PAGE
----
“The Lion” Sends Audience Roaring with Applause

Photo by Meghan Moore

Photo by Meghan Moore.

Presented by Merrimack Repertory Theatre
By Benjamin Scheuer
Directed by Sean Daniels

Aug. 26 – Sept. 20, 2015
50 East Merrimack Street
Lowell, MA
Merrimack Repertory Theatre on Facebook

Review by Travis Manni

(Lowell, MA) While no African cats ever pounced on stage, much to my dismay, I will say that the Merrimack Repertory Theatre’s production of The Lion, which marks both the start of the theatre’s 2015-16 season as well as Sean Daniel’s Artistic Directorial debut at the MRT, took me quite off guard.

This is a stripped show. The stage is simply decorated with a rear wall, some microphones, seven guitars, and not much else. And the simplistic approach shouldn’t be too shocking—it’s an autobiographical, solo musical written and performed by folksy musician Benjamin Scheuer. What I was shocked at was how such a personal story, one of parental neglect, cancer, and discovering artistic freedom, could feel relatable, like coming home to family.

Benjamin takes to the stage and jumps right into the story of his youth. His father, a man that many people have fond memories of, was verbally abusive to him and died shortly after getting into a fight with Ben, the eldest of three sons. But despite the poor relationship, his father did teach him how to play guitar, and he tells stories of family, love, and hardship through music.

But is the music any good? Well, all stories need an exposition, so yeah, some of the songs did feel a bit forced. And I can’t admit to being a fan of folk music because it often sounds quite campy. But they’re a great way to tell stories, so if you can get past the couple of songs that drag, and there are probably only 2 that I thought could’ve just been spoken monologues, the coming-of-age narrative that Benjamin weaves with his voice and guitar strings is bound to set your foot to tapping.

My personal struggle with the show was the excessive amount of telling versus showing. I suppose for a solo musical to function, the main character is going to have to do a great deal of telling the audience exactly what’s on his mind, and maybe that’s more personal. Still, I couldn’t help thinking at several points during the show how nice it would be to see another character come on stage and interact with this man, or maybe just a voiceover to give an illusion of a life outside the stage.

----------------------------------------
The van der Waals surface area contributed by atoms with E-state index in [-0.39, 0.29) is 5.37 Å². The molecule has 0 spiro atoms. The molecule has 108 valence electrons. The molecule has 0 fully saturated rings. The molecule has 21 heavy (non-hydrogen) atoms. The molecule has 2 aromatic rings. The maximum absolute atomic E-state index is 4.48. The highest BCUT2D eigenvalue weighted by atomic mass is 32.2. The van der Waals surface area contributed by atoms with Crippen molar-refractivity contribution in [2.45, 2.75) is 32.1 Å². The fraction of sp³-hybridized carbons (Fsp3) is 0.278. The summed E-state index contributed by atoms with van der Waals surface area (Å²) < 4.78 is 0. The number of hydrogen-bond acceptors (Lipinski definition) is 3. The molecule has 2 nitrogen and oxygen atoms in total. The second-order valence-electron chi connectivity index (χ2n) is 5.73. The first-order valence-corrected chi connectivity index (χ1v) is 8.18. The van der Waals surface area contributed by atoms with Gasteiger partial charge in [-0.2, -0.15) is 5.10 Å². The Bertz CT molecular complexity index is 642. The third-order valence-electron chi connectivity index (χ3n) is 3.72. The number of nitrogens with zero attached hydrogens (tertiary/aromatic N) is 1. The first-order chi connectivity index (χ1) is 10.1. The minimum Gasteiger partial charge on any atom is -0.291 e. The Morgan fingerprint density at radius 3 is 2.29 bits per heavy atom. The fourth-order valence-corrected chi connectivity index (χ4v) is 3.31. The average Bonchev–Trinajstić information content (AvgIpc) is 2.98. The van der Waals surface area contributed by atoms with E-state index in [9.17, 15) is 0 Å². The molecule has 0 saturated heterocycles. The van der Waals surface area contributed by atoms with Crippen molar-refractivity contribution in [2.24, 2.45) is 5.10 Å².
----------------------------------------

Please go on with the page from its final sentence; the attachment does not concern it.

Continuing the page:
That said, I was never bored with Benjamin’s performance during the show. His enthusiasm for music was able to infect the audience, enough to warrant an immediate standing ovation at the end of the show, which I was more than happy to join. And it was obvious that the songs Benjamin sang, the ones he belted out with great emotion and fervor, were the ones that felt like universal narratives the audience was able to attach themselves to.

So while you won’t see a lion lunge onto the stage, you will hear the story of a man learning to come into his own and discovering his own type of roar. I may not have ever seen a lion up close and personal, but I imagine the strength Benjamin exhibited on stage is as magnificent and breathtaking as the African cat.

The Lion originally premiered off-Broadway in 2014, and then spent some time in London’s off-West End, earning a handful of awards along the way. It is currently on a national tour and will be at the Merrimack Repertory Theater in Lowell until September 20th. For tickets and dates, click here. The show runs for 80 minutes with no intermission.

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